NEW ORLEANS On paper, it appears to be a win-win-win situation for 37-year-old quarterback Drew Brees, the New Orleans Saints and Who Dat Nation.
He pockets nearly $45 million in guaranteed money and a two-year commitment to continue his Hall of Fame-caliber career in the Big Easy. The organization avoids a potentially costly and contentious contractual situation. And a loyal fan base can finally, mercifully, breathe a sigh of relief.
Brees and the Saints reached agreement Wednesday on a contract extension that now binds him to the Black and Gold through the 2017 season and will pay him annual base salaries of $24.5 million and $20 million. The new deal includes a no-trade clause, prohibits the team from using the franchise tag on Brees after the ’17 season and reduces his NFL-high salary cap figure of $30 million to $17 million this season.
The cap reduction is significant for an organization that has been “cap poor” the past few years while trying to remake a declining roster and upgrade a historically bad defense.
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Wednesday’s developments come days before the Saints are scheduled to open the season at noon Sunday against the Oakland Raiders at the Mercedes-Benz Superdome. Brees threatened months ago to cut off contract negotiations if a deal were not in place by Sunday’s kickoff, indicating he was prepared to play out the final season of a five-year, $100 million deal.
Brees flashed a broad smile when addressing reporters after practice Wednesday, and rightfully so. No doubt, Saints general manager Mickey Loomis must be smiling, too, on the eve of the franchise’s 50th anniversary season.
Here’s the question
My question is this: Why couldn’t this deal have been reached months ago when Loomis and Saints coach Sean Payton were in the preliminary stages of trying to reshape their roster, when the team could have truly maximized the $13 million in new cap room? Why now, on the eve of the NFL regular season, when much of the hay already is in the proverbial barn?
This is not my first rodeo. I understand how NFL contract negotiations work, and the “process” (Brees’ word) that both sides must go through before eventually striking a complicated and high-profile deal. It happens all the time.
“They happen in due time and they happen when they’re supposed to happen,’’ Brees acknowledged.
That said, this deal could have and should have been reached around the start of free agency in March, or before the draft in late April, or in June when more veterans became available, when disposable cap dollars could have affected the here and now for the team.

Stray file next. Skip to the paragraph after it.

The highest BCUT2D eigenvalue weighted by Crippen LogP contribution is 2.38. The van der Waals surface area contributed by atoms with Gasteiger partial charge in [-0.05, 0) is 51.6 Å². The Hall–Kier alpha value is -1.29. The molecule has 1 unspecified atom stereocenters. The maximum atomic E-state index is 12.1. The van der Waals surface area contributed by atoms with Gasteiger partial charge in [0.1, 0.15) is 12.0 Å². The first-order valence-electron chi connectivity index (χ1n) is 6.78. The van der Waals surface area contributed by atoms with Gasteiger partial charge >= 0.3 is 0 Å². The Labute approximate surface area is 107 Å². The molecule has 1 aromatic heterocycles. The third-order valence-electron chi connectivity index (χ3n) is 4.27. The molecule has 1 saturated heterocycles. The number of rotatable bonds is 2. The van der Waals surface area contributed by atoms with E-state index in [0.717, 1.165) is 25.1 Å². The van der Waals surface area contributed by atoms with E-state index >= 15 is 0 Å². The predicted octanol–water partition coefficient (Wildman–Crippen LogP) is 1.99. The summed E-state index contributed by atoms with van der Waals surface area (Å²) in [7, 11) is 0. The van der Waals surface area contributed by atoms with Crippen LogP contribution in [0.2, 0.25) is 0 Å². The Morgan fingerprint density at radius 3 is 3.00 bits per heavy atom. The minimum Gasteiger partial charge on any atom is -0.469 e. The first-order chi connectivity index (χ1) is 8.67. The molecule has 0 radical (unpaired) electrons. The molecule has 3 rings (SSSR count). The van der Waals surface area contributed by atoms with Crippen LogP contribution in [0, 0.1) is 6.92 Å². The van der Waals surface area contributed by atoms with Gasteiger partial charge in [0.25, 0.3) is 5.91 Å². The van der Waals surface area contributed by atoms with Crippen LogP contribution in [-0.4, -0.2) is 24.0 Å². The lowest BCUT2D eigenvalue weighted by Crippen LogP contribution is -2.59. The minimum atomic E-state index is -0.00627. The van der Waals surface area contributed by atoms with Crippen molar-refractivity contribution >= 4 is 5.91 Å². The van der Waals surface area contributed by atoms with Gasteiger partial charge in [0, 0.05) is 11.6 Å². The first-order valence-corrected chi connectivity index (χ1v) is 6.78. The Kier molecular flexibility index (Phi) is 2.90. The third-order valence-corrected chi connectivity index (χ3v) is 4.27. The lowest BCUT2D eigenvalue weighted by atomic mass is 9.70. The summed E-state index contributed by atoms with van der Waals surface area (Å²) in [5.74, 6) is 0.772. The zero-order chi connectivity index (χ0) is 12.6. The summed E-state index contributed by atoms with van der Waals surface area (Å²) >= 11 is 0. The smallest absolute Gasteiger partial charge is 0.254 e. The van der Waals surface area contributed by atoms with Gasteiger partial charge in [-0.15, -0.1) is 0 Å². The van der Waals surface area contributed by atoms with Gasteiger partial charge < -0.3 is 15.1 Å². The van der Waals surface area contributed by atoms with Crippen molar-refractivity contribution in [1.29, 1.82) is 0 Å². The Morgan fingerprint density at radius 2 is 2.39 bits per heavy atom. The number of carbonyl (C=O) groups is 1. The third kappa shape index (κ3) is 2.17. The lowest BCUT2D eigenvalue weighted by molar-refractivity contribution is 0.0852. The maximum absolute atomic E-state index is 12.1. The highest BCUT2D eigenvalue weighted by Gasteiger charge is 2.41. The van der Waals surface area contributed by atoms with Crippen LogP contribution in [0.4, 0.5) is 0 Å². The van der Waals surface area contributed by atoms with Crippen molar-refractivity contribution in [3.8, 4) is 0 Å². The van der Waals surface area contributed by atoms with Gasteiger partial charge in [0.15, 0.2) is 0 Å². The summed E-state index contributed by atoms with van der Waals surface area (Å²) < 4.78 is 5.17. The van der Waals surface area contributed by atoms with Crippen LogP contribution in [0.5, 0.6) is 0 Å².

I’m not privy to contract discussions between Loomis and Brees’ agent, Tom Condon, back when both sides were playing hardball, back when the player reportedly was seeking a four-year, $100 million contract that would have made him the highest paid quarterback in the league.
We may never know the truth about the early days of this negotiation.
But we do know that Brees’ new deal essentially is a one-year extension — although it is being presented as a five-year deal. We also know the new deal provides Loomis with more cap room than he’s had in quite some time.
That’s the good news.
The bad news is there are no assurances that Loomis will spend the cap windfall wisely.
Brees said he made this deal in order to put the Saints in the best position to win now and in the future, to enable Saints officials the ability to acquire new talent and to retain current talent now and in the future.
The future is now.
Actually, the future started six months ago when the NFL calendar officially flipped from 2015 to 2016 on March 10.
As I look at the Saints’ 53-man roster today, I can only wonder what it might look like if this team had had an extra $13 million to play with during free agency.
I suspect we’d be looking at a stronger challenger to three-time defending divisional champion Carolina in the NFC South.
Payton continued to tweak his 53-man roster Wednesday, waiving second-year quarterback Garrett Grayson and re-signing veteran guard Jahri Evans.
Grayson, a third-round pick from Colorado State in 2015, apparently became expendable after taking a step backward during training camp and four preseason games. He completed 55.7 percent of his passes for 409 yards with two touchdowns and four interceptions in the preseason.
Evans, 33, signed a one-year deal with the team that originally selected him in the fourth round of the 2006 draft. A four-time Pro Bowl performer with the Saints, Evans was released in March after declining to restructure his contract. A brief trial with the Seattle Seahawks in training camp ended with his release.
Despite his late arrival, a chance exists that Evans could start at right guard Sunday against the Oakland Raiders.
Brian Allee-Walsh is a longtime Saints reporter based in New Orleans. He can be reached at firstname.lastname@example.org.